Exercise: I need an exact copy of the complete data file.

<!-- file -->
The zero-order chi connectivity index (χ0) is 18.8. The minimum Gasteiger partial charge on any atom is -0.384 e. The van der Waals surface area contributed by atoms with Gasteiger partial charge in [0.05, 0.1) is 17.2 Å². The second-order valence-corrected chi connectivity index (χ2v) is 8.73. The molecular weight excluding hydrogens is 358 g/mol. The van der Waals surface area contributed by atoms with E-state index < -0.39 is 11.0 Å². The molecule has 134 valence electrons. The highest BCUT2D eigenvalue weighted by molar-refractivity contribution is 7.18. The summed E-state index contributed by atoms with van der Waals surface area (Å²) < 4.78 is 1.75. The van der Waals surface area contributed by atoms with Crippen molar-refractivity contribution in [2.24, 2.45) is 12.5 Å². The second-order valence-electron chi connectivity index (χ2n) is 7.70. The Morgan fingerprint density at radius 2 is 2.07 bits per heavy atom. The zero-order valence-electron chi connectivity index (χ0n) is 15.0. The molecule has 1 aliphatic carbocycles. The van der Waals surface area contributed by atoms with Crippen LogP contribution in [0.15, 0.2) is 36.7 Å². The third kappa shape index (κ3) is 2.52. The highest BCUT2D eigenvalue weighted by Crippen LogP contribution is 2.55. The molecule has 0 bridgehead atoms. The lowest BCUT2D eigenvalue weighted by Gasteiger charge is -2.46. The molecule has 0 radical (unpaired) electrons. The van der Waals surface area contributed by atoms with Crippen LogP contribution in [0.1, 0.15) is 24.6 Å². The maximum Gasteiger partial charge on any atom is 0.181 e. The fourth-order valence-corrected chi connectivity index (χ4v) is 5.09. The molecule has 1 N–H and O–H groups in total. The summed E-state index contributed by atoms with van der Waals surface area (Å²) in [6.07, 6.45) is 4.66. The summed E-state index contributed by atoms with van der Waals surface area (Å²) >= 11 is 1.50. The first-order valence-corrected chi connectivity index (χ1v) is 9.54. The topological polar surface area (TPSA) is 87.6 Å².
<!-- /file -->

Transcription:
The zero-order chi connectivity index (χ0) is 18.8. The minimum Gasteiger partial charge on any atom is -0.384 e. The van der Waals surface area contributed by atoms with Gasteiger partial charge in [0.05, 0.1) is 17.2 Å². The second-order valence-corrected chi connectivity index (χ2v) is 8.73. The molecular weight excluding hydrogens is 358 g/mol. The van der Waals surface area contributed by atoms with E-state index < -0.39 is 11.0 Å². The molecule has 134 valence electrons. The highest BCUT2D eigenvalue weighted by molar-refractivity contribution is 7.18. The summed E-state index contributed by atoms with van der Waals surface area (Å²) < 4.78 is 1.75. The van der Waals surface area contributed by atoms with Crippen molar-refractivity contribution in [2.24, 2.45) is 12.5 Å². The second-order valence-electron chi connectivity index (χ2n) is 7.70. The Morgan fingerprint density at radius 2 is 2.07 bits per heavy atom. The zero-order valence-electron chi connectivity index (χ0n) is 15.0. The molecule has 1 aliphatic carbocycles. The van der Waals surface area contributed by atoms with Crippen LogP contribution in [0.15, 0.2) is 36.7 Å². The third kappa shape index (κ3) is 2.52. The highest BCUT2D eigenvalue weighted by Crippen LogP contribution is 2.55. The molecule has 0 bridgehead atoms. The lowest BCUT2D eigenvalue weighted by Gasteiger charge is -2.46. The molecule has 0 radical (unpaired) electrons. The van der Waals surface area contributed by atoms with Crippen LogP contribution in [0.1, 0.15) is 24.6 Å². The maximum Gasteiger partial charge on any atom is 0.181 e. The fourth-order valence-corrected chi connectivity index (χ4v) is 5.09. The molecule has 1 N–H and O–H groups in total. The summed E-state index contributed by atoms with van der Waals surface area (Å²) in [6.07, 6.45) is 4.66. The summed E-state index contributed by atoms with van der Waals surface area (Å²) >= 11 is 1.50. The first-order valence-corrected chi connectivity index (χ1v) is 9.54. The topological polar surface area (TPSA) is 87.6 Å².